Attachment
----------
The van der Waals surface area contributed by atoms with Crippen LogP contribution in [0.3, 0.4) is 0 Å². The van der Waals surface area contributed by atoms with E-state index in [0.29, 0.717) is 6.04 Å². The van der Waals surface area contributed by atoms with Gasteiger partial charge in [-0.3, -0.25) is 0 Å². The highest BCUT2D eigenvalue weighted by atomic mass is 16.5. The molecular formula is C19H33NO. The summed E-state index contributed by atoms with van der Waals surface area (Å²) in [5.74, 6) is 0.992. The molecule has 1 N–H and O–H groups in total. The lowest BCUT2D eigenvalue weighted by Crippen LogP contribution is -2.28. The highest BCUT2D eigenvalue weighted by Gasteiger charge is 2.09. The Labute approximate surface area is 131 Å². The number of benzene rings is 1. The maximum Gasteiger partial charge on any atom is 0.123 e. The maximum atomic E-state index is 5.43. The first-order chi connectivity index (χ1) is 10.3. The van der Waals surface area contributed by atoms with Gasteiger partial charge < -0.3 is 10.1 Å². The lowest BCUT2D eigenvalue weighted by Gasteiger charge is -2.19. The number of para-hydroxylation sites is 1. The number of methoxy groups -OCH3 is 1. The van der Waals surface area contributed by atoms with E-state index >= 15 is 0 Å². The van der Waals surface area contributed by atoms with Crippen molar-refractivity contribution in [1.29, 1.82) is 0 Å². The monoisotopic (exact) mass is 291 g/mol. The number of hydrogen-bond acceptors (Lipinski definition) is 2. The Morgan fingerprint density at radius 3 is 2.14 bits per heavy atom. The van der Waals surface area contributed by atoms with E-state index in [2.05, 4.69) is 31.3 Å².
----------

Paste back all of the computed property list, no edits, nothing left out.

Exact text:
The van der Waals surface area contributed by atoms with Crippen LogP contribution in [0.3, 0.4) is 0 Å². The van der Waals surface area contributed by atoms with E-state index in [0.29, 0.717) is 6.04 Å². The van der Waals surface area contributed by atoms with Gasteiger partial charge in [-0.3, -0.25) is 0 Å². The highest BCUT2D eigenvalue weighted by atomic mass is 16.5. The molecular formula is C19H33NO. The summed E-state index contributed by atoms with van der Waals surface area (Å²) in [5.74, 6) is 0.992. The molecule has 1 N–H and O–H groups in total. The lowest BCUT2D eigenvalue weighted by Crippen LogP contribution is -2.28. The highest BCUT2D eigenvalue weighted by Gasteiger charge is 2.09. The Labute approximate surface area is 131 Å². The number of benzene rings is 1. The maximum Gasteiger partial charge on any atom is 0.123 e. The maximum atomic E-state index is 5.43. The first-order chi connectivity index (χ1) is 10.3. The van der Waals surface area contributed by atoms with Gasteiger partial charge < -0.3 is 10.1 Å². The lowest BCUT2D eigenvalue weighted by Gasteiger charge is -2.19. The number of para-hydroxylation sites is 1. The number of methoxy groups -OCH3 is 1. The van der Waals surface area contributed by atoms with E-state index >= 15 is 0 Å². The van der Waals surface area contributed by atoms with Crippen molar-refractivity contribution in [1.29, 1.82) is 0 Å². The monoisotopic (exact) mass is 291 g/mol. The number of hydrogen-bond acceptors (Lipinski definition) is 2. The Morgan fingerprint density at radius 3 is 2.14 bits per heavy atom. The van der Waals surface area contributed by atoms with E-state index in [2.05, 4.69) is 31.3 Å².